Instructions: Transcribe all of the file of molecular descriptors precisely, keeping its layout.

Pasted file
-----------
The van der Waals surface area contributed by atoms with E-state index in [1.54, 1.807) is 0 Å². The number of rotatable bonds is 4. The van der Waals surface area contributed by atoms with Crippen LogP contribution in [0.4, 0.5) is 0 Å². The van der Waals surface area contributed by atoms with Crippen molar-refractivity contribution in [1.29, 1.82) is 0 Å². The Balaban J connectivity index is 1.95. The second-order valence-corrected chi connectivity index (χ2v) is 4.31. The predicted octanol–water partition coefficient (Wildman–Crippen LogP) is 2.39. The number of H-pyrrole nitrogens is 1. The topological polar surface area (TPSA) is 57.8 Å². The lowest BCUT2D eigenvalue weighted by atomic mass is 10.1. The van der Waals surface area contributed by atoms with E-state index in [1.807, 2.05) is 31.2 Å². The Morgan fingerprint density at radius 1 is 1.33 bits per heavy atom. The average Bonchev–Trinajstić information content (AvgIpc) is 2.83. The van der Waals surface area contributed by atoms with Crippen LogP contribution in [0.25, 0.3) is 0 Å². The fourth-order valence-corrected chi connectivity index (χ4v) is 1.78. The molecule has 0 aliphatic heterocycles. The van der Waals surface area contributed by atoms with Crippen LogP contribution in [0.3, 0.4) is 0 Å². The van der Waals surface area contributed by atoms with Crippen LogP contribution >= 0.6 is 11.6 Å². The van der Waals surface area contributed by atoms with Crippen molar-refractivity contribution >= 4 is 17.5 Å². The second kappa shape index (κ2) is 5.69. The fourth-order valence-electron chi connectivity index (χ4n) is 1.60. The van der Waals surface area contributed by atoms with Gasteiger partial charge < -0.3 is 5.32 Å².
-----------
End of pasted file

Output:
The van der Waals surface area contributed by atoms with E-state index in [1.54, 1.807) is 0 Å². The number of rotatable bonds is 4. The van der Waals surface area contributed by atoms with Crippen LogP contribution in [0.4, 0.5) is 0 Å². The van der Waals surface area contributed by atoms with Crippen molar-refractivity contribution in [1.29, 1.82) is 0 Å². The Balaban J connectivity index is 1.95. The second-order valence-corrected chi connectivity index (χ2v) is 4.31. The predicted octanol–water partition coefficient (Wildman–Crippen LogP) is 2.39. The number of H-pyrrole nitrogens is 1. The topological polar surface area (TPSA) is 57.8 Å². The lowest BCUT2D eigenvalue weighted by atomic mass is 10.1. The van der Waals surface area contributed by atoms with E-state index in [1.807, 2.05) is 31.2 Å². The Morgan fingerprint density at radius 1 is 1.33 bits per heavy atom. The average Bonchev–Trinajstić information content (AvgIpc) is 2.83. The van der Waals surface area contributed by atoms with Crippen LogP contribution in [0.25, 0.3) is 0 Å². The fourth-order valence-corrected chi connectivity index (χ4v) is 1.78. The molecule has 0 aliphatic heterocycles. The van der Waals surface area contributed by atoms with Crippen LogP contribution in [0.3, 0.4) is 0 Å². The van der Waals surface area contributed by atoms with Crippen LogP contribution >= 0.6 is 11.6 Å². The van der Waals surface area contributed by atoms with Crippen molar-refractivity contribution >= 4 is 17.5 Å². The second kappa shape index (κ2) is 5.69. The fourth-order valence-electron chi connectivity index (χ4n) is 1.60. The van der Waals surface area contributed by atoms with Gasteiger partial charge < -0.3 is 5.32 Å².